Sound Masking – Boost Productivity & Privacy
Sound masking promotes speech privacy and prevents accidental listening, creating more productive workspaces that allow employees to focus on the task at hand.
Working with our partners at Bi-Amp and Cambridge Aqord can design, supply and install your system at any stage of your build or refurbishment.
What is Sound Masking?
Sound masking is the process of adding a low level, unobtrusive background sounds to an environment to reduce the intelligibility of human speech and reduce noise distractions in that environment. It is a key tool to help solve the speech privacy problem.
Boost Workplace Productivity with Sound Masking
Noise distractions result in office workers being interrupted every 11 minutes¹, and it can take them up to 23 minutes to get back into the “flow” of what they were doing prior to the interruption.
Reduce Office Noise Distractions with Sound Masking
Open offices are great for collaboration, but offer almost no speech privacy and are full of distractions.
Protect Speech Privacy in the Workplace
Insufficient speech privacy is the number one complaint among office workers¹Sound masking systems generate a specially engineered frequency that makes speech unintelligible and improves workplace privacy.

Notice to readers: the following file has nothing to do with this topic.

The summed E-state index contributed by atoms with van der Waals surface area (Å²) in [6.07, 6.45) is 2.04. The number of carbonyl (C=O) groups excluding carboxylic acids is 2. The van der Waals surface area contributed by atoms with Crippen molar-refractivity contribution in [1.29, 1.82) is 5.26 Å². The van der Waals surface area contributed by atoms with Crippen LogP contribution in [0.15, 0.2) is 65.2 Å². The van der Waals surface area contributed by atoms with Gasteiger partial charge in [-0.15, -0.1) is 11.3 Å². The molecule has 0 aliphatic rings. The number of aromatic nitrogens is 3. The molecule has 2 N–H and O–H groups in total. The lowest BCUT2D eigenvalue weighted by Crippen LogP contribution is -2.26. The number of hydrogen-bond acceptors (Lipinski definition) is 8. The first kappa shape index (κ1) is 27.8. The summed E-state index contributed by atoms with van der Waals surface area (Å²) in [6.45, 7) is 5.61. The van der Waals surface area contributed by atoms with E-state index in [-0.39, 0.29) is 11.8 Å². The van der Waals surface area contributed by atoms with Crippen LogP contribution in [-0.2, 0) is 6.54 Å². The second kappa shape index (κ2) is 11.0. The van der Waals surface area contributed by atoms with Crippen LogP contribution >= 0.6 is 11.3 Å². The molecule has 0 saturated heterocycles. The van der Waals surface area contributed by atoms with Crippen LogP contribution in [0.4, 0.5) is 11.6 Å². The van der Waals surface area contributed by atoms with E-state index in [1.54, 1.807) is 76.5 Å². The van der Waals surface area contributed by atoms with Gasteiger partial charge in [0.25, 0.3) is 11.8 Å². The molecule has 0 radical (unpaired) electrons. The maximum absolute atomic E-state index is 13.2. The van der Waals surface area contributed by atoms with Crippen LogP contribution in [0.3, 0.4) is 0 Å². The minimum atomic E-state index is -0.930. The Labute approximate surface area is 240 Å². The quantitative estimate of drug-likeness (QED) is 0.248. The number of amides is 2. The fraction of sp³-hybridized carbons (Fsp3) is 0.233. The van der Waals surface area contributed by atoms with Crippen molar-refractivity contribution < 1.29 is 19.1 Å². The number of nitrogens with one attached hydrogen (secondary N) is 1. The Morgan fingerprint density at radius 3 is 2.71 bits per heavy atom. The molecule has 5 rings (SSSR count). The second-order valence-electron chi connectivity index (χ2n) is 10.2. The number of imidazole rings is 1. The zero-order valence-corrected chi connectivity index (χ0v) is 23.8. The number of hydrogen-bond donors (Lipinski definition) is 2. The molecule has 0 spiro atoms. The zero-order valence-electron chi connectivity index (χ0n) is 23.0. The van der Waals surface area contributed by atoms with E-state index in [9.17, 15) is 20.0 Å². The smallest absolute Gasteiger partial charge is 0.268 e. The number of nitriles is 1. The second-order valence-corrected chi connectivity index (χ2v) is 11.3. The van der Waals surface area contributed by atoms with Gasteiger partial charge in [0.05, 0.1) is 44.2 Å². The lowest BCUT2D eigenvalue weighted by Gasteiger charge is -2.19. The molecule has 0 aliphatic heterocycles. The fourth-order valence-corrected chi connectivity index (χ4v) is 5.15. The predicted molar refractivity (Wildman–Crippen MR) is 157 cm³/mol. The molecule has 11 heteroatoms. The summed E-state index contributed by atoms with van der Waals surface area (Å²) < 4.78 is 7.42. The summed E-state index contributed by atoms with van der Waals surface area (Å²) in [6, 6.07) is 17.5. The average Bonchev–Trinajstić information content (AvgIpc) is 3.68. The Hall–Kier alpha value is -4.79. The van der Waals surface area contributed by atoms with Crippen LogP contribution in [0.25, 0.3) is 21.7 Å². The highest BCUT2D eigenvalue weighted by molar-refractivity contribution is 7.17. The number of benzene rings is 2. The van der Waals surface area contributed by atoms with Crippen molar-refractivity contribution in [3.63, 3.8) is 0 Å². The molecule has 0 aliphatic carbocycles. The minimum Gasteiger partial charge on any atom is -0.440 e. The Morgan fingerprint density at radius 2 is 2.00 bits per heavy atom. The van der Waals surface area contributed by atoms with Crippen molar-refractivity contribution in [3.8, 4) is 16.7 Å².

Improve Workplace Acoustics with Sound Masking
Provide more functional, productive, and acoustically comfortable working environments with sound masking solutions.
Why do you need Sound Masking?
Sound masking is a critical component of acoustic design. When designing an optimal acoustic environment, a variety of elements should be considered to address noise control and speech privacy. Elements added either Absorb, Block, or Cover sound.
Since materials that absorb and block sound are being de-emphasized in modern construction, it’s imperative that the “C” part of the architectural acoustics equation is considered. Sound masking can help spaces achieve a state of acoustical comfort.
How Does Sound Masking Work?
Sound masking is barely noticeable and sounds similar to airflow, but it’s specifically tuned to the frequency and amplitude of human speech to make speech less intelligible.
The sound is introduced through speakers installed in the ceiling, creating a blanket of sound.
Sound masking typically reduces the area where speech is intelligible and distracting from upwards of 50 feet to around 15 feet.
Workers can still collaborate with their neighbors but are no longer being distracted by conversations on the other side of the office.
Sound Masking – A Case Study